Nebraska’s preseason camp is over. Game week has arrived.
The Huskers open regular-season action at 11 a.m. Saturday against South Alabama at Memorial Stadium.
In the four-plus weeks since NU started practicing, some questions have been answered and some remain.
As such, here’s a look back at what we’ve learned and what’s still to be settled as football finally nears its return to Lincoln.
What we’ve learned
Cameron Jurgens was the missing piece to an otherwise steady offensive line.
Many wondered if the Huskers and offensive line coach Greg Austin would try different combinations of players or if a freshman could crack the starting group or if questions about Jurgens’ health would spawn a cascade effect in the room.
Instead, the starting group — left tackle Brenden Jaimes, left guard Trent Hixson, right guard Boe Wilson and right tackle Matt Farniok — stayed together all of camp. The only change? Jurgens, a Beatrice native, seemingly unseating fellow redshirt freshman Will Farniok for the starting job in the middle once he returned to full speed in the past week to 10 days.
Jahkeem Green and Deontre Thomas can have a lot to say about the Huskers’ defensive line.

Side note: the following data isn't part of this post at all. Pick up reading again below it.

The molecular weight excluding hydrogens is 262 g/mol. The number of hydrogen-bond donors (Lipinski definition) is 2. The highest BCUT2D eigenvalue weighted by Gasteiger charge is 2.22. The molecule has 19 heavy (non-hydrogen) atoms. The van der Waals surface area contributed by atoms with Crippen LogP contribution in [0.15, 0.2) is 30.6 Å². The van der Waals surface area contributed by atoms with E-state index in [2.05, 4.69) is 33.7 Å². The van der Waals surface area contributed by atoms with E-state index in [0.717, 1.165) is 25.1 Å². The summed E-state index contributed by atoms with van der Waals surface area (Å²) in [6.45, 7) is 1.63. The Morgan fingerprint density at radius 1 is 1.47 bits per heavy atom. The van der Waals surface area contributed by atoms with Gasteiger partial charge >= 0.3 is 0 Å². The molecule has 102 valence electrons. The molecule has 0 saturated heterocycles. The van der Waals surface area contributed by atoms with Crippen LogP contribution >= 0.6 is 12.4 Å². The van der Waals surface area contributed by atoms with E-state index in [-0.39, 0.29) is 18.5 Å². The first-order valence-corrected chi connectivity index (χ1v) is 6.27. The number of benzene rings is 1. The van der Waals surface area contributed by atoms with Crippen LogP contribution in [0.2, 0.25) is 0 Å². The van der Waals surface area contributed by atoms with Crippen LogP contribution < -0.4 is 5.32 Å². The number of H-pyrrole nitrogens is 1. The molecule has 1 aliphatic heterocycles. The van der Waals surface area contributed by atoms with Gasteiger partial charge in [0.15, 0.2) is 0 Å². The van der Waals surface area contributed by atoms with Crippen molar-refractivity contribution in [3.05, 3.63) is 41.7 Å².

Green, a junior college transfer, arrived on campus shortly after camp started and jumped into the fray about 10 practices in. The imposing 6-foot-5, 315-pounder has been working overtime to try to get up to speed and be as close to an immediate contributor as possible.
By the time Green was up to speed, first-year defensive line coach Tony Tuioti had already called sophomore Thomas the “quiet MVP” of his group through the first half of camp.
The defensive line is expected to be a strong point for the Huskers, in large part because of the number of returning players. But this pair — Thomas redshirted in 2018 — and graduate transfer Darrion Daniels represent intriguing fresh blood.
"High level" of play from McCaffrey, Vedral give Huskers luxury of QB depth.
When NU played Troy last September, Andrew Bunch started and freshman walk-on Matt Masker represented the Huskers’ only other option in the lone game Adrian Martinez missed due to injury.
A year later, the depth in the quarterback room is completely different. Head coach Scott Frost said recently he would be perfectly comfortable putting either freshman Luke McCaffrey or sophomore Noah Vedral in a game if needed.